Single-unit smooth muscle

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Single-unit smooth muscle, or visceral smooth muscle is a type of smooth muscle found in the uterus, gastro-intestinal tract, and the bladder. In SUVSM, a single smooth muscle cell in a bundle is innervated by an autonomic nerve fiber. An action potential can be propagated through neighbouring muscle cells due to the presence of many gap junctions between the cells. Due to this property, SUVSM bundles form a syncytium that contracts in a coordinated fashion (such as uterine muscles do during childbirth).

Single-unit visceral smooth muscle is myogenic; it can contract regularly without input from a motor neuron (as opposed to multiunit smooth muscle, which is neurogenic - that is, its contraction must be initiated by an autonomic nervous system neuron). A few of the cells in a given SUVSM unit may behave as pacemaker cells, generating rhythmic action potentials due to their intrinsic electrical activity. Because of its myogenic nature, single-unit smooth muscle is usually active, even when it's not receiving any neural stimulation.[1]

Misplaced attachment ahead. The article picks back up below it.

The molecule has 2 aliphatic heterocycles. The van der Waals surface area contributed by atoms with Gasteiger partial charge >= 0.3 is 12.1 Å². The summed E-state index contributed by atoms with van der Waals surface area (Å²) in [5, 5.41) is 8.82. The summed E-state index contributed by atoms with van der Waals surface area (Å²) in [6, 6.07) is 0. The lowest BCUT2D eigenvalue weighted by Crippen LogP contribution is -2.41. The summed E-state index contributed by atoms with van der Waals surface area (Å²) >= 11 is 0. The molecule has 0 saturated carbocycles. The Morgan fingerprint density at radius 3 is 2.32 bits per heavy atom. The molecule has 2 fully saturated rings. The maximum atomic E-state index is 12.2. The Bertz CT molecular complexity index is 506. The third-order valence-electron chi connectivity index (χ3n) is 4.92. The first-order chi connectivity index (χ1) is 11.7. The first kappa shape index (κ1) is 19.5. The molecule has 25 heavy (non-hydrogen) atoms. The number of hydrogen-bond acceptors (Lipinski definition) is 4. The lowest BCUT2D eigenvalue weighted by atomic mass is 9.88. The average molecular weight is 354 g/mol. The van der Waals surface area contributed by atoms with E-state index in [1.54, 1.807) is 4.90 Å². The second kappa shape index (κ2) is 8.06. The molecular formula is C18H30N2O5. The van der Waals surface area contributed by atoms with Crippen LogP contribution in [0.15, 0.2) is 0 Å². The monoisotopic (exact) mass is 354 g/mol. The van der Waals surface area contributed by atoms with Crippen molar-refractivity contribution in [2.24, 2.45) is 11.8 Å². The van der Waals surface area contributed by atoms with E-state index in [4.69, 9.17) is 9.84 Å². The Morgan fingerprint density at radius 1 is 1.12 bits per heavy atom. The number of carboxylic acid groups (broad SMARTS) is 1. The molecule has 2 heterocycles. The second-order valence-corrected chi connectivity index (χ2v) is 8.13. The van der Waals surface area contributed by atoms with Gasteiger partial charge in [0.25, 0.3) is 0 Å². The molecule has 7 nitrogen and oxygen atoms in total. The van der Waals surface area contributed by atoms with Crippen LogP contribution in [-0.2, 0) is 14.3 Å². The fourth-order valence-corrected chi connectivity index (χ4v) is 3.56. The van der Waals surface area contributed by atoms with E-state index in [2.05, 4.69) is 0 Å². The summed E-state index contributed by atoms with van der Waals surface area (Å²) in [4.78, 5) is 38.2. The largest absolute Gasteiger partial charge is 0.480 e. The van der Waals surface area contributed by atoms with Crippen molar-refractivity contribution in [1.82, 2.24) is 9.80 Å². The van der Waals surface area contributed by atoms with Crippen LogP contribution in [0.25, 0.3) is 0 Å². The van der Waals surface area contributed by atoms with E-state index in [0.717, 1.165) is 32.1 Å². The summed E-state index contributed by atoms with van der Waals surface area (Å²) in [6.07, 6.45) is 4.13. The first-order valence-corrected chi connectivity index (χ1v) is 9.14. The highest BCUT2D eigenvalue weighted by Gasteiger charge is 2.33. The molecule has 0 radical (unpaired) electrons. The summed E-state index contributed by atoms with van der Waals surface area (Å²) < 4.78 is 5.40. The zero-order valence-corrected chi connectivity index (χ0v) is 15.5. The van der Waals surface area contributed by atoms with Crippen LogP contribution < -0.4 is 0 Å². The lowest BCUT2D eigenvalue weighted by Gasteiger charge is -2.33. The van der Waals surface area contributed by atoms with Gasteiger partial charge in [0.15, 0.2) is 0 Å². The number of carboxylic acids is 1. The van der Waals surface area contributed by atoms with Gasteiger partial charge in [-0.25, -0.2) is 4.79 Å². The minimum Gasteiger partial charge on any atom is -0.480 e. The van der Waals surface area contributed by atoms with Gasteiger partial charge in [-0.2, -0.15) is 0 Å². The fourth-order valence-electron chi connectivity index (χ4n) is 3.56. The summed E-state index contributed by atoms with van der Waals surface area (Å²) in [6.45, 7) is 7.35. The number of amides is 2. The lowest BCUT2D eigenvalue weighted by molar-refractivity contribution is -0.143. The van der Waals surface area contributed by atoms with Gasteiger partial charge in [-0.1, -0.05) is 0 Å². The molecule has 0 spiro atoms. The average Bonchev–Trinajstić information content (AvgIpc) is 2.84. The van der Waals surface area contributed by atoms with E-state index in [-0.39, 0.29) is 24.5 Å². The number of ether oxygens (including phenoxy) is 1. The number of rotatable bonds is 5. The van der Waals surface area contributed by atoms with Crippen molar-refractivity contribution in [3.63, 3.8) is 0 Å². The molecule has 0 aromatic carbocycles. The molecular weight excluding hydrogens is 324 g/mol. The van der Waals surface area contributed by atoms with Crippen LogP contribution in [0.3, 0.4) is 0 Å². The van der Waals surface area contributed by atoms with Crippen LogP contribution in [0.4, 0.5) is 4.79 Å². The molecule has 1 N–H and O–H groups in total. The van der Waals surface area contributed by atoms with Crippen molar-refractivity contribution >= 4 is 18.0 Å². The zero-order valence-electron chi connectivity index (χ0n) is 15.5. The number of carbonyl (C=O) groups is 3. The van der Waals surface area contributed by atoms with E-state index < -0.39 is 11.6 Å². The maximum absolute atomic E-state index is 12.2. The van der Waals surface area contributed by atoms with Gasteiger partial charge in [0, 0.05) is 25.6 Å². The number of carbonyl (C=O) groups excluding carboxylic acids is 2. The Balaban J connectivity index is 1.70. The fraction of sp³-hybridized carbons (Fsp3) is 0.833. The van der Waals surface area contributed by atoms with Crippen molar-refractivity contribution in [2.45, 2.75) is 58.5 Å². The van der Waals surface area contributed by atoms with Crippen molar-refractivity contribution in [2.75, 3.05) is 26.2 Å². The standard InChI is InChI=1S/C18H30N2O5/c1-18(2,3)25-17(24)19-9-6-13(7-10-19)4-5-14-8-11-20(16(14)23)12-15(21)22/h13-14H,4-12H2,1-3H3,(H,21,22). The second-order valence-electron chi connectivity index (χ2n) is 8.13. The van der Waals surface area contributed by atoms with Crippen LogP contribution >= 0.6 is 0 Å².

1. ^ Lauralee, Sherwood (2008). Human Physiology: From Cells to Systems. Cengage Learning. pp. 293–296. Retrieved 17 December 2010.